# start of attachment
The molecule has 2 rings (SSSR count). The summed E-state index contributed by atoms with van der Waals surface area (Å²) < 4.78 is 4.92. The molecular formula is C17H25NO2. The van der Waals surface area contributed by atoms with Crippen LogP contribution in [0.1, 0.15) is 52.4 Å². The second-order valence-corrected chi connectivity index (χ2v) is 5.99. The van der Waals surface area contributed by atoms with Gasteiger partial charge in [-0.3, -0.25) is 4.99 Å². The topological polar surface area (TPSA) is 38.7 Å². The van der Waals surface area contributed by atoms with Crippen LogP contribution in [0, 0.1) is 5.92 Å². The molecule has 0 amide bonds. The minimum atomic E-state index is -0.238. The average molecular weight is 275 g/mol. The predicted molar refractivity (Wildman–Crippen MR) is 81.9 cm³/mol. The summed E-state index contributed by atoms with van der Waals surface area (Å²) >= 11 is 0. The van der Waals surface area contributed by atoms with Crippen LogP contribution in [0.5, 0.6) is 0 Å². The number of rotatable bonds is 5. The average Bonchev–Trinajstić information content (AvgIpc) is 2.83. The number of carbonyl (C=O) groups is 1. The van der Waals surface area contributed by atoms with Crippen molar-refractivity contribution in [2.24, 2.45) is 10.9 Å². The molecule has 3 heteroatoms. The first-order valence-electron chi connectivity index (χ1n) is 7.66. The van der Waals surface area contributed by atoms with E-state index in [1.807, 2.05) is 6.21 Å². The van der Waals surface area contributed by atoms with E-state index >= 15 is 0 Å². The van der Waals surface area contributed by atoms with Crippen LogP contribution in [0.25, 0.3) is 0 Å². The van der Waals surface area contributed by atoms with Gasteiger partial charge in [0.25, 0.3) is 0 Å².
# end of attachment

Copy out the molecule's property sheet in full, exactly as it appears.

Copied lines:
The molecule has 2 rings (SSSR count). The summed E-state index contributed by atoms with van der Waals surface area (Å²) < 4.78 is 4.92. The molecular formula is C17H25NO2. The van der Waals surface area contributed by atoms with Crippen LogP contribution in [0.1, 0.15) is 52.4 Å². The second-order valence-corrected chi connectivity index (χ2v) is 5.99. The van der Waals surface area contributed by atoms with Gasteiger partial charge in [-0.3, -0.25) is 4.99 Å². The topological polar surface area (TPSA) is 38.7 Å². The van der Waals surface area contributed by atoms with Crippen LogP contribution in [0, 0.1) is 5.92 Å². The molecule has 0 amide bonds. The minimum atomic E-state index is -0.238. The average molecular weight is 275 g/mol. The predicted molar refractivity (Wildman–Crippen MR) is 81.9 cm³/mol. The summed E-state index contributed by atoms with van der Waals surface area (Å²) >= 11 is 0. The van der Waals surface area contributed by atoms with Crippen LogP contribution in [0.5, 0.6) is 0 Å². The number of rotatable bonds is 5. The average Bonchev–Trinajstić information content (AvgIpc) is 2.83. The number of carbonyl (C=O) groups is 1. The van der Waals surface area contributed by atoms with Crippen molar-refractivity contribution in [2.24, 2.45) is 10.9 Å². The molecule has 3 heteroatoms. The first-order valence-electron chi connectivity index (χ1n) is 7.66. The van der Waals surface area contributed by atoms with E-state index in [1.807, 2.05) is 6.21 Å². The van der Waals surface area contributed by atoms with E-state index >= 15 is 0 Å². The van der Waals surface area contributed by atoms with Crippen LogP contribution in [0.25, 0.3) is 0 Å². The van der Waals surface area contributed by atoms with Gasteiger partial charge in [0.25, 0.3) is 0 Å².